David Chappell


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Redefining Quality Assurance: An ALM Perspective  
# Friday, July 20, 2012
What is QA? To most people, it's synonymous with testing. But this can't be right--we all know that quality can't be tested in. The truth is that creating high-quality software means paying attention to every aspect of application lifecycle management (ALM). Testing alone isn't sufficent, and so equating QA with testing is deeply misleading.

Why is this important? It's important because the words we use define how we think about a topic, and how we think determines our actions. Equating quality assurance with testing helps us avoid thinking about quality in other parts of the ALM process.

I've written a short paper that makes this argument in a bit more detail. Please join my crusade: We need to stop saying "QA" when we're really talking about testing.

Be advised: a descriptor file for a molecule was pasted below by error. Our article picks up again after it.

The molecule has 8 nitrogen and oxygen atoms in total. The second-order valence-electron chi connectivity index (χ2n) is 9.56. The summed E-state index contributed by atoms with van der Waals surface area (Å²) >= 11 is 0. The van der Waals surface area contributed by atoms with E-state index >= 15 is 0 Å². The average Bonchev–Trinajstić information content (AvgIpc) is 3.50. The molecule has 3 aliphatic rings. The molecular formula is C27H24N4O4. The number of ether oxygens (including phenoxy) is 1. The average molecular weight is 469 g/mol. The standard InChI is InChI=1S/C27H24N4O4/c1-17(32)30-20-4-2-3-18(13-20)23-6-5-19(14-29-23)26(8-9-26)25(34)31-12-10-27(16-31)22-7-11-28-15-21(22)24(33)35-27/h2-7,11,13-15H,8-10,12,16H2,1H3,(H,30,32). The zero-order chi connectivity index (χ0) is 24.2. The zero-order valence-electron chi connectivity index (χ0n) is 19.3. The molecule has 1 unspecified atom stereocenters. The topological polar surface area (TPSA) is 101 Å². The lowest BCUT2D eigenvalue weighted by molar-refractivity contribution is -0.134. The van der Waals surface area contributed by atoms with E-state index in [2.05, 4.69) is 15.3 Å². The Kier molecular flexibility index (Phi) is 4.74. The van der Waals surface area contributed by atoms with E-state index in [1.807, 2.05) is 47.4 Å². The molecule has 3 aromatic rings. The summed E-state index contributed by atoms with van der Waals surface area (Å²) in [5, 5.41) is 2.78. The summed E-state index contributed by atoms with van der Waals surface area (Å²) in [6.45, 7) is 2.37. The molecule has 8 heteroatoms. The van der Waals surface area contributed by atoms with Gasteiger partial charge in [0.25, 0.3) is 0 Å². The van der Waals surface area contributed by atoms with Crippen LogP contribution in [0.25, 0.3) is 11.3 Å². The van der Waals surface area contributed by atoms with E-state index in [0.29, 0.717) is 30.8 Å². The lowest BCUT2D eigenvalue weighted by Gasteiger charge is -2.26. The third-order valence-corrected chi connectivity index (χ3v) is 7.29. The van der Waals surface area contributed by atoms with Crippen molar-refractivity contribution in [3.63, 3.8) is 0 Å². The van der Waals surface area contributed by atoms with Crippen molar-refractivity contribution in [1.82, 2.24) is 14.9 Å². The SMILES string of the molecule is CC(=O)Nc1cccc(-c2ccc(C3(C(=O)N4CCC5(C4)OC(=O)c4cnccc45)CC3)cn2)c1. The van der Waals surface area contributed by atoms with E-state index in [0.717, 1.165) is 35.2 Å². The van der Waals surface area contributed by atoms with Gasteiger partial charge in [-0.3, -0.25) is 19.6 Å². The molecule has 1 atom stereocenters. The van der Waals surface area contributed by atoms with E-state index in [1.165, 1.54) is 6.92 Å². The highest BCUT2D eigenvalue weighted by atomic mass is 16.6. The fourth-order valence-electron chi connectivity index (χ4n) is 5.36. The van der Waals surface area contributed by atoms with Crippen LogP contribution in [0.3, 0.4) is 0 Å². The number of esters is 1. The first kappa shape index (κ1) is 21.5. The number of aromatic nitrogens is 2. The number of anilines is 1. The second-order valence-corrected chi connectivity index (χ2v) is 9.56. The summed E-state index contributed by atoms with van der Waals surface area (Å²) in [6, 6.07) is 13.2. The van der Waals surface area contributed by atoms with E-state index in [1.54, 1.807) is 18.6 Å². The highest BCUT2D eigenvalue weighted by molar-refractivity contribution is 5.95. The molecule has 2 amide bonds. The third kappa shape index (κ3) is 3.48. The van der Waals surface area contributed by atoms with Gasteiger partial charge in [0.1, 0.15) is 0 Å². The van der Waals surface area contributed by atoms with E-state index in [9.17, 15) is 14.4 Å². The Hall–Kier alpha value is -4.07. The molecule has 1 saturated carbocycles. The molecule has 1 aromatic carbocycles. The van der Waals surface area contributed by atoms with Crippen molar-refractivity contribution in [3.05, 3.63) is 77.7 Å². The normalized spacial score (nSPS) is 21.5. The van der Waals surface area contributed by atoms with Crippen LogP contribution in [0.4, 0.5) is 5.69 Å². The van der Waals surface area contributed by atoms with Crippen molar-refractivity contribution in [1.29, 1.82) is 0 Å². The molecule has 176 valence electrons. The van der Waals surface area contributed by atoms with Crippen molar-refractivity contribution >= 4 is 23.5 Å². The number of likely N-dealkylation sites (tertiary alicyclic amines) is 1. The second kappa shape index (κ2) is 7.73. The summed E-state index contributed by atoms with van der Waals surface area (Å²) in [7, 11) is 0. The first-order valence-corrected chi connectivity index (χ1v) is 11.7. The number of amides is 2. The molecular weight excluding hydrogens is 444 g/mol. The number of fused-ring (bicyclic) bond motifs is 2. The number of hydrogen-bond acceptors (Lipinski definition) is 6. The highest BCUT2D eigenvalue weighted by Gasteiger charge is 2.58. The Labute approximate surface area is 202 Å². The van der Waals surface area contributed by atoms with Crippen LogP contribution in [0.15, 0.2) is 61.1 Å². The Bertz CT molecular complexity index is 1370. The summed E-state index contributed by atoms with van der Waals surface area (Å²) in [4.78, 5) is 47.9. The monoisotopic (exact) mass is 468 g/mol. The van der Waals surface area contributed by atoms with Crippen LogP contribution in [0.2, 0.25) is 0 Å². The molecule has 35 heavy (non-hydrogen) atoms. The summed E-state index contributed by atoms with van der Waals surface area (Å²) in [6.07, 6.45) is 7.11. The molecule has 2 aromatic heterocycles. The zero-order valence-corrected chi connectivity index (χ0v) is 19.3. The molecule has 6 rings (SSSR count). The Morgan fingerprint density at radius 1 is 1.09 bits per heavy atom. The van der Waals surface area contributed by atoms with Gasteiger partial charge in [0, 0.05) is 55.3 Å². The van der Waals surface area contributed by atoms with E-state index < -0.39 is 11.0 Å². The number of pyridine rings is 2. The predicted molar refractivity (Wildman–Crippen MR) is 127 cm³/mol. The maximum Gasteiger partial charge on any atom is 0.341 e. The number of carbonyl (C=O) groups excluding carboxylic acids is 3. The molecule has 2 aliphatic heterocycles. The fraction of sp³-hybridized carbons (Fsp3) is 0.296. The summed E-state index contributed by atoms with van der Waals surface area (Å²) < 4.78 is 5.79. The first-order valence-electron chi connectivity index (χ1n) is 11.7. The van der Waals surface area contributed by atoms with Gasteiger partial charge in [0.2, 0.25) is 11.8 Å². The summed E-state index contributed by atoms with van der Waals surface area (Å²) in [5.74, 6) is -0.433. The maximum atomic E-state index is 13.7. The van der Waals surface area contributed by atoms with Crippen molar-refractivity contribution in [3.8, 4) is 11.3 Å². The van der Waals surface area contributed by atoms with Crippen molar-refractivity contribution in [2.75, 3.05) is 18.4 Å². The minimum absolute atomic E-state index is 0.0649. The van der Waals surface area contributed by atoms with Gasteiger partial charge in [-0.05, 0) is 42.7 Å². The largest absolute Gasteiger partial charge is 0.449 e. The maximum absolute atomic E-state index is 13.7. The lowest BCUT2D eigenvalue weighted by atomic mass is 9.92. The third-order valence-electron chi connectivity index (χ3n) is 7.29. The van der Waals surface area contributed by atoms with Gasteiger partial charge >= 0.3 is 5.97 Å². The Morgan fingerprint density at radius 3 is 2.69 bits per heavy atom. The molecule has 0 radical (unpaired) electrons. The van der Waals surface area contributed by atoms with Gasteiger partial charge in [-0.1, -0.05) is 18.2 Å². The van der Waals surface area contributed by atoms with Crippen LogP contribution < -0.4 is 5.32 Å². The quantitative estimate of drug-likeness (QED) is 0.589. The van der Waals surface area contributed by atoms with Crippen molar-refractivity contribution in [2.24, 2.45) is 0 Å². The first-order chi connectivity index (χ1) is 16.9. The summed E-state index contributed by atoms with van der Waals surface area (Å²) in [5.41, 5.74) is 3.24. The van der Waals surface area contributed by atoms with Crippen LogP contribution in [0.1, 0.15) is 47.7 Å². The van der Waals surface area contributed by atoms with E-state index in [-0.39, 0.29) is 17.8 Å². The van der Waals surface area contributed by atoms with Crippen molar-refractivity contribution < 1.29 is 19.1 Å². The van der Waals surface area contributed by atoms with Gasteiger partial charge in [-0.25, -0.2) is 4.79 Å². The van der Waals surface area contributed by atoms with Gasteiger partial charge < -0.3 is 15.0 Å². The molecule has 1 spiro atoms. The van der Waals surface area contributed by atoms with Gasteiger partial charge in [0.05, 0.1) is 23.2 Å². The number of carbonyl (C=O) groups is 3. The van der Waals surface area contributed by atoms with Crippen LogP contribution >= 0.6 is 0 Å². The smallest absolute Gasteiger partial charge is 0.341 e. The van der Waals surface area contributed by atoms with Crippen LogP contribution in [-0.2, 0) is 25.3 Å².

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I join the crusade! As you brilliantly explain in the referenced paper, testing is just a part of the application development life cycle. With functional, performance and load testing you can get to measure three different aspects of a quality product as defined, for example, by the ISO/IEC 9126, functionality, efficiency and reliability. For other important -because of the cost involved- aspects like maintainability, you have to take the ALM approach and tackle the quality of requirements in the design phase and throw in some code analysis in the coding phase to assure the code you develop is changeable, testable and understandable. Today's applications are in constant change, so making sure they are maintainable is key for their success. Of course they have to deliver their functional promise -and you make sure they do with testing-, but that is just part of the whole story.

Congratulations for the article and the paper, and as I said count me in for the crusade.

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